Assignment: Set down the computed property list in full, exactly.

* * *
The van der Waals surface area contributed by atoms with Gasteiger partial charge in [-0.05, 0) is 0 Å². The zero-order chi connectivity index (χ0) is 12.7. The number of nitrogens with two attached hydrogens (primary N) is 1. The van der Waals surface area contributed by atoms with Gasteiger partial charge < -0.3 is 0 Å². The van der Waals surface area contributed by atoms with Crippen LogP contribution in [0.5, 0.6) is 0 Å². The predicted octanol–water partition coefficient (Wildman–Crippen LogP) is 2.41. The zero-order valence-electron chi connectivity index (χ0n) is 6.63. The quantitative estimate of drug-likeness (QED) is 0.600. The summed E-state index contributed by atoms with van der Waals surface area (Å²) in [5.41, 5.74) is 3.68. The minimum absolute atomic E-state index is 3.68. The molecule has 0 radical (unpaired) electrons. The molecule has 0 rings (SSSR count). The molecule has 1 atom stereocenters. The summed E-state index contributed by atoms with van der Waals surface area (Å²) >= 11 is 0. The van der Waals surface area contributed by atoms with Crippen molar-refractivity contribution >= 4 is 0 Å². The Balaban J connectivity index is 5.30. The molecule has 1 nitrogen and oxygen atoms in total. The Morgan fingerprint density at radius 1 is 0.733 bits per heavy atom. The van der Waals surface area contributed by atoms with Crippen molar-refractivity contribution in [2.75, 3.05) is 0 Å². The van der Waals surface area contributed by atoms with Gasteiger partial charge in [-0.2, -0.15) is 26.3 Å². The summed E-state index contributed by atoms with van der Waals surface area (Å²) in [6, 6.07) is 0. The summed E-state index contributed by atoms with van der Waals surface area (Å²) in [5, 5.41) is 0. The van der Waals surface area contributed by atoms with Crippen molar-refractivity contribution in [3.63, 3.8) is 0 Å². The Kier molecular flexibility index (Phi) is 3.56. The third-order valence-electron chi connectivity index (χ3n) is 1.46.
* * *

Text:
The van der Waals surface area contributed by atoms with Gasteiger partial charge in [-0.05, 0) is 0 Å². The zero-order chi connectivity index (χ0) is 12.7. The number of nitrogens with two attached hydrogens (primary N) is 1. The van der Waals surface area contributed by atoms with Gasteiger partial charge < -0.3 is 0 Å². The van der Waals surface area contributed by atoms with Crippen LogP contribution in [0.5, 0.6) is 0 Å². The predicted octanol–water partition coefficient (Wildman–Crippen LogP) is 2.41. The zero-order valence-electron chi connectivity index (χ0n) is 6.63. The quantitative estimate of drug-likeness (QED) is 0.600. The summed E-state index contributed by atoms with van der Waals surface area (Å²) in [5.41, 5.74) is 3.68. The minimum absolute atomic E-state index is 3.68. The molecule has 0 radical (unpaired) electrons. The molecule has 0 rings (SSSR count). The molecule has 1 atom stereocenters. The summed E-state index contributed by atoms with van der Waals surface area (Å²) >= 11 is 0. The van der Waals surface area contributed by atoms with Crippen molar-refractivity contribution >= 4 is 0 Å². The Balaban J connectivity index is 5.30. The molecule has 1 nitrogen and oxygen atoms in total. The Morgan fingerprint density at radius 1 is 0.733 bits per heavy atom. The van der Waals surface area contributed by atoms with Crippen molar-refractivity contribution in [2.75, 3.05) is 0 Å². The van der Waals surface area contributed by atoms with Gasteiger partial charge in [-0.2, -0.15) is 26.3 Å². The summed E-state index contributed by atoms with van der Waals surface area (Å²) in [6, 6.07) is 0. The summed E-state index contributed by atoms with van der Waals surface area (Å²) in [5, 5.41) is 0. The van der Waals surface area contributed by atoms with Crippen molar-refractivity contribution in [3.63, 3.8) is 0 Å². The Kier molecular flexibility index (Phi) is 3.56. The third-order valence-electron chi connectivity index (χ3n) is 1.46.